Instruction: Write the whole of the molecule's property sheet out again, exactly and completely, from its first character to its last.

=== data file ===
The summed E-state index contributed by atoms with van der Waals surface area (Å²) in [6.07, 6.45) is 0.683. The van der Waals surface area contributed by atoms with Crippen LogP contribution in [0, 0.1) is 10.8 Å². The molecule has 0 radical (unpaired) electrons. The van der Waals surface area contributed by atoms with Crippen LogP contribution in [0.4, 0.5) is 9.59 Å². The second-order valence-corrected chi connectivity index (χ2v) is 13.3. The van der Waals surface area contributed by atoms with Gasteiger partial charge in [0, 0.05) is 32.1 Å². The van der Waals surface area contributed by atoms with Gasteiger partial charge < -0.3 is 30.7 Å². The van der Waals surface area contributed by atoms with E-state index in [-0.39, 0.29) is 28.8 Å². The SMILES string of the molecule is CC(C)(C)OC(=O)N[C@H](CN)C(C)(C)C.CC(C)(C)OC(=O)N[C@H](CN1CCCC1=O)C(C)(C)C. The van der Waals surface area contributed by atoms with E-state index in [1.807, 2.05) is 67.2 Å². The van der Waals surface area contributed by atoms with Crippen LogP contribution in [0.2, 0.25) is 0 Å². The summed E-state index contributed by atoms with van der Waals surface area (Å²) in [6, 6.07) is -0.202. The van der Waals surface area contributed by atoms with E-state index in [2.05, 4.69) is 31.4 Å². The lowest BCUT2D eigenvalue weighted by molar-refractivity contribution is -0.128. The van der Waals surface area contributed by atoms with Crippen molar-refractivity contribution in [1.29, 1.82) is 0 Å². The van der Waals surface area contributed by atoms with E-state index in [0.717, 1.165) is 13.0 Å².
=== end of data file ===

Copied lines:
The summed E-state index contributed by atoms with van der Waals surface area (Å²) in [6.07, 6.45) is 0.683. The van der Waals surface area contributed by atoms with Crippen LogP contribution in [0, 0.1) is 10.8 Å². The molecule has 0 radical (unpaired) electrons. The van der Waals surface area contributed by atoms with Crippen LogP contribution in [0.4, 0.5) is 9.59 Å². The second-order valence-corrected chi connectivity index (χ2v) is 13.3. The van der Waals surface area contributed by atoms with Gasteiger partial charge in [0, 0.05) is 32.1 Å². The van der Waals surface area contributed by atoms with Gasteiger partial charge < -0.3 is 30.7 Å². The van der Waals surface area contributed by atoms with E-state index in [-0.39, 0.29) is 28.8 Å². The SMILES string of the molecule is CC(C)(C)OC(=O)N[C@H](CN)C(C)(C)C.CC(C)(C)OC(=O)N[C@H](CN1CCCC1=O)C(C)(C)C. The van der Waals surface area contributed by atoms with E-state index in [1.807, 2.05) is 67.2 Å². The van der Waals surface area contributed by atoms with Crippen LogP contribution in [0.2, 0.25) is 0 Å². The summed E-state index contributed by atoms with van der Waals surface area (Å²) in [6, 6.07) is -0.202. The van der Waals surface area contributed by atoms with E-state index in [2.05, 4.69) is 31.4 Å². The lowest BCUT2D eigenvalue weighted by molar-refractivity contribution is -0.128. The van der Waals surface area contributed by atoms with Crippen molar-refractivity contribution in [1.29, 1.82) is 0 Å². The van der Waals surface area contributed by atoms with E-state index in [0.717, 1.165) is 13.0 Å².